Labor Right

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The Labor Right, or Labor Unity in some State branches, or Centre Unity in NSW, is the organised right-wing faction of the Australian Labor Party (ALP) that tends to be more economically liberal and socially conservative than Labor Left.

Nationally, the Right is a broad alliance of the various Right state groupings. Each state may have one or two different sub-factions, generally the right and centre leaning factions of each state branch. State-based factions (national sub-factions) which make up the National Right include:

New South Wales

  • Centre Unity

Queensland

  • Labor Unity (Old Guard)
  • Labor Forum (AWU Right)

Australian Capital Territory

  • Centre Coalition
  • Labor Unity

Victoria

  • Labor Unity (SDA)
  • Labor Unity (ShortCons) [recently severed]
  • National Union of Workers (The Network)

Western Australia

  • WA Labor Centre
  • WA Labor Right

Northern Territory

  • NT Labor Unity

South Australia

  • Labor Unity SA

Factional power usually finds expression in the percentage vote of aligned delegates at party conferences. The power of the Labor Right varies from state to state, but it usually relies on certain trade unions, such as the Australian Workers' Union, National Union of Workers and the Shop Distributive and Allied Employees Association which send factionally aligned delegates to conference and also from ordinary party members with right wing alliance.

The Right is currently the dominant faction in the Labor party. The Labor Right faction also holds a majority on the party's National Executive. The usual arrangement is that the federal leader of the party is from the Right, while the deputy leader is from the Left, although former federal Labor leader and Prime Minister Julia Gillard was from the Left with support of the Right. Most of the Labor state Premiers are associated with the Right; there are some exceptions, such as former Queensland Premier Anna Bligh, former Tasmanian Premier Lara Giddings and South Australian Premier Jay Weatherill.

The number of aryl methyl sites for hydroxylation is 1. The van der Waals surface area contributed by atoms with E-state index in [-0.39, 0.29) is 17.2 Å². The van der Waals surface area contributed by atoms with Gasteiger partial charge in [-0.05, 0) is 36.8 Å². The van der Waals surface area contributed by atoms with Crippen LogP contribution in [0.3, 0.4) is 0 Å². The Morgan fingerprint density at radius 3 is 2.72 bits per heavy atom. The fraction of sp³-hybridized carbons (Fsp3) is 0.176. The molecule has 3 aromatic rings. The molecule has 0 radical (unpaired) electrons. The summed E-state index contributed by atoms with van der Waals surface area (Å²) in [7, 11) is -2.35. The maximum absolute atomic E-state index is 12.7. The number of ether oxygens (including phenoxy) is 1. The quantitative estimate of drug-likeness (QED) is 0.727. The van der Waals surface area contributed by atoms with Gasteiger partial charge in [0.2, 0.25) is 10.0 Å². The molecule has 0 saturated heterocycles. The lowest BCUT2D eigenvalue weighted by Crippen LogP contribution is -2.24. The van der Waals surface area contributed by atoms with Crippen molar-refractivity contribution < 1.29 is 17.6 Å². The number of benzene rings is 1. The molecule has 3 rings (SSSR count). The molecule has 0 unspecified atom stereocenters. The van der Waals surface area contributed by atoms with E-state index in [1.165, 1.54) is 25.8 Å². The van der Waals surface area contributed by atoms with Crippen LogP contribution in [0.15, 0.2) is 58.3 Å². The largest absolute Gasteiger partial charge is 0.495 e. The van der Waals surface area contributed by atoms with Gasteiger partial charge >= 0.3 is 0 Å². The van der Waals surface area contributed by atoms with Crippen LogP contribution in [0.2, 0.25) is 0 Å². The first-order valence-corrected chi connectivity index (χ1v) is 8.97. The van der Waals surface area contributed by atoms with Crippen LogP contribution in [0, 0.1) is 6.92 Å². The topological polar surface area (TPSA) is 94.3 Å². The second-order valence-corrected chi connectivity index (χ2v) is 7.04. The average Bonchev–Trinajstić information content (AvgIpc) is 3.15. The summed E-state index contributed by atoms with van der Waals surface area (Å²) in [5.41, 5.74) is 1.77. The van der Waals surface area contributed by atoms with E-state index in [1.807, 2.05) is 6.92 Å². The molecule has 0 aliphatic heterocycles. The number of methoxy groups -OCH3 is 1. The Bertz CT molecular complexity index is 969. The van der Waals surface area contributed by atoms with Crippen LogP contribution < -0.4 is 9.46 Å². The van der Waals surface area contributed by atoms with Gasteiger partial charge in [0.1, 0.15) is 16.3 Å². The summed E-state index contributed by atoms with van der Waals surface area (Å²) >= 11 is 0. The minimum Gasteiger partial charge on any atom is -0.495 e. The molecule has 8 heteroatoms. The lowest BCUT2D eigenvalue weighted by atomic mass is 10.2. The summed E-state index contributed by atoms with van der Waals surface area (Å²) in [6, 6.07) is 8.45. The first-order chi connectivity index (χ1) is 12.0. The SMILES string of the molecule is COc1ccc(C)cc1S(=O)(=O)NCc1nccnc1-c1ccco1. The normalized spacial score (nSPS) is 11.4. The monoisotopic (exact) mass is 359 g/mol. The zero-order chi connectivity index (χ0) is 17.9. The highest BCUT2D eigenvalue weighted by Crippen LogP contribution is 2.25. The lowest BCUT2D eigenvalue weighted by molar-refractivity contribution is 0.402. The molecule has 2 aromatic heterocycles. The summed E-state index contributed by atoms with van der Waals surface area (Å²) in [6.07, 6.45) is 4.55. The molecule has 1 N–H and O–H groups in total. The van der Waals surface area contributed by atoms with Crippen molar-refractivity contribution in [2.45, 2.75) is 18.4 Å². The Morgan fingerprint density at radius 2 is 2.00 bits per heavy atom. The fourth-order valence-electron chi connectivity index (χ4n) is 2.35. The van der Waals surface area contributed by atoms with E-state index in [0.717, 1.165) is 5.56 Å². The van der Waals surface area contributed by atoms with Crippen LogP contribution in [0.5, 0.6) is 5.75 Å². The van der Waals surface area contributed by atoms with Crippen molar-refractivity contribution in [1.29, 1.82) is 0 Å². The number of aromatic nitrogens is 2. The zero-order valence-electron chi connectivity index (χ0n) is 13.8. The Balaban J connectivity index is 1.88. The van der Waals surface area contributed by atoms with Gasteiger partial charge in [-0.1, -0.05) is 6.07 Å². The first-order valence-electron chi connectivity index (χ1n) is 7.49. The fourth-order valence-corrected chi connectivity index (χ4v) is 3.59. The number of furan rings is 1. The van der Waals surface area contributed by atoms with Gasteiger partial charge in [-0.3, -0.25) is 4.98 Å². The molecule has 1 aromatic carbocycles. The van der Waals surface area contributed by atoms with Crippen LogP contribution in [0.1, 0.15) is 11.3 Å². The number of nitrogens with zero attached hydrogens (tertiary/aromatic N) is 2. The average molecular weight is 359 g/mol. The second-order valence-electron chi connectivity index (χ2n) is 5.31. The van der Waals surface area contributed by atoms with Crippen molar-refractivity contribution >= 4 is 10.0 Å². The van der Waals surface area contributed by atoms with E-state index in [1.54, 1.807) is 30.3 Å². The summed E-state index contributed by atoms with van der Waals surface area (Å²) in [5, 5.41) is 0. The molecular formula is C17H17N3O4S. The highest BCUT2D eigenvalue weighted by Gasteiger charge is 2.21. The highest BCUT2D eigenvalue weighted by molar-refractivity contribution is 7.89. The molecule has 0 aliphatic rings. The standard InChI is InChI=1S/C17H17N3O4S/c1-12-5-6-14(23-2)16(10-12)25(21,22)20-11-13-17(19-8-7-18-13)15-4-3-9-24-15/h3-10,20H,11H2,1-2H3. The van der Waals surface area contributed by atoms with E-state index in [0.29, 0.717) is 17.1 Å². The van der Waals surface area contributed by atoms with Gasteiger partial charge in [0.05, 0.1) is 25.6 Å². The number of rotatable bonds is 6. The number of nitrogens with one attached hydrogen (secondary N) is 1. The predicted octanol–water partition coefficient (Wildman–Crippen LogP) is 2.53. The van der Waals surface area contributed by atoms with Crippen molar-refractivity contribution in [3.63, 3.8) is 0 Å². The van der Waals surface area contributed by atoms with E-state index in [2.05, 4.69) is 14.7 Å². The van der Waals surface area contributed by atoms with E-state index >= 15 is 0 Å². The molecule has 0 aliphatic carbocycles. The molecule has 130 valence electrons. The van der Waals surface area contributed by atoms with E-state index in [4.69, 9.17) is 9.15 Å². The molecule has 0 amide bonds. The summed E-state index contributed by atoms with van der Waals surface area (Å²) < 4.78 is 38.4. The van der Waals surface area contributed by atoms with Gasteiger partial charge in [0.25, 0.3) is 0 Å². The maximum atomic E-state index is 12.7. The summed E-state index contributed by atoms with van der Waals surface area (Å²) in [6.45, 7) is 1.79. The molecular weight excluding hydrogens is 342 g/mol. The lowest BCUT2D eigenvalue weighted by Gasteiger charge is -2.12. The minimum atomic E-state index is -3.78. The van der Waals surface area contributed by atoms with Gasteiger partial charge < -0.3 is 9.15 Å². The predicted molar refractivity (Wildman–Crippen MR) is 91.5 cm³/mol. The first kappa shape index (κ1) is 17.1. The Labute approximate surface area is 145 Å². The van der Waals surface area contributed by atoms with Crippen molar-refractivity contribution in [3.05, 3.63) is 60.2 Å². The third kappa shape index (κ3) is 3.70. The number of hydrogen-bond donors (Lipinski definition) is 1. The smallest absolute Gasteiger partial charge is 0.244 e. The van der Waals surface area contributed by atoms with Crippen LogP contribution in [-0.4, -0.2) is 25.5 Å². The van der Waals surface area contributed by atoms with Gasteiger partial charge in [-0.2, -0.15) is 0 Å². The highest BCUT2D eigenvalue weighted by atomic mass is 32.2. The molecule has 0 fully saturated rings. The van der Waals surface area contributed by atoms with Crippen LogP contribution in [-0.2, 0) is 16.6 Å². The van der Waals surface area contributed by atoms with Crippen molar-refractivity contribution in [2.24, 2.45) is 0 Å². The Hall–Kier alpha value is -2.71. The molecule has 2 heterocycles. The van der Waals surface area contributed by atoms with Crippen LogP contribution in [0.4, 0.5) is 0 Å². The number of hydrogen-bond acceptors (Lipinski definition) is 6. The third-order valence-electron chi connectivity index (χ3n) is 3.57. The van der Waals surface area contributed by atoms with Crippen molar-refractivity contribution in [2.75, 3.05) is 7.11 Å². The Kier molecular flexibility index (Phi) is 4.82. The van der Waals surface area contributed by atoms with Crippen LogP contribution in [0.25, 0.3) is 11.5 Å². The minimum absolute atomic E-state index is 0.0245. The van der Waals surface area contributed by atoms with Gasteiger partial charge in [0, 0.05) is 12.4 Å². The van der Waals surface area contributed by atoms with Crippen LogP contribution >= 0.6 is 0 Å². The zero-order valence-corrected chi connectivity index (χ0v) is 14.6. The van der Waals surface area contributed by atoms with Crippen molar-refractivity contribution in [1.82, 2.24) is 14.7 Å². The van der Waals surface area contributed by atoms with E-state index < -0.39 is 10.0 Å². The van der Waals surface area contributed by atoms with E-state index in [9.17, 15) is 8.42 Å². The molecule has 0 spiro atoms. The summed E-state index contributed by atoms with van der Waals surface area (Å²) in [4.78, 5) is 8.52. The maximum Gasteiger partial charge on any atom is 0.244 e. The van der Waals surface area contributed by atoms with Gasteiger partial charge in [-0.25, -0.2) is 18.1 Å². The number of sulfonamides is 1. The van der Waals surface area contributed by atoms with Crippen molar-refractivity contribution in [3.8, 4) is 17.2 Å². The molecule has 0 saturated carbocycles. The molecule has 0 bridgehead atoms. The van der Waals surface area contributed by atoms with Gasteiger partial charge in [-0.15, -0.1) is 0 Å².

Factional control[edit]

In a 2005 speech prominent Left Faction member, John Faulkner described the factional system in Australian Labor as being less about ideology and more about patronage. Faulkner pointed out that Unions did not control the ALP but rather the factions which control the party also control the Unions. Furthermore, he described the typical career path for aspiring political apparatchiks "a university degree in law or industrial relations, a paid job in a union, leadership in a union, various positions in the ALP (including paid positions) culminating in a State Secretaryship or the like, nomination to the Senate or to a safe House of Representatives seat."[1] Unions retain 50% of the votes at ALP conferences, and the majority of union secretaries are from the Labor Right.[2]

Political views[edit]

An overriding stated theme of Labor right wing governance is of balance between progressive social change and the need for sound economic management as the pathway to community development and growth. For Labor right, there is a time for change and a time to maintain the status quo and that time is measured by what Labor right thinks to be community expectations and needs rather than "political correctness".

Many Roman Catholics have been prominent and influential in the Labor Party, both inside and outside the auspices of the Labor Right faction. Labor socialists and Protestant conservatives alike have historically criticized the faction as beholden to papal authority. However, this has decreased since the 1970s with the gradual erosion of sectarianism in Australian politics.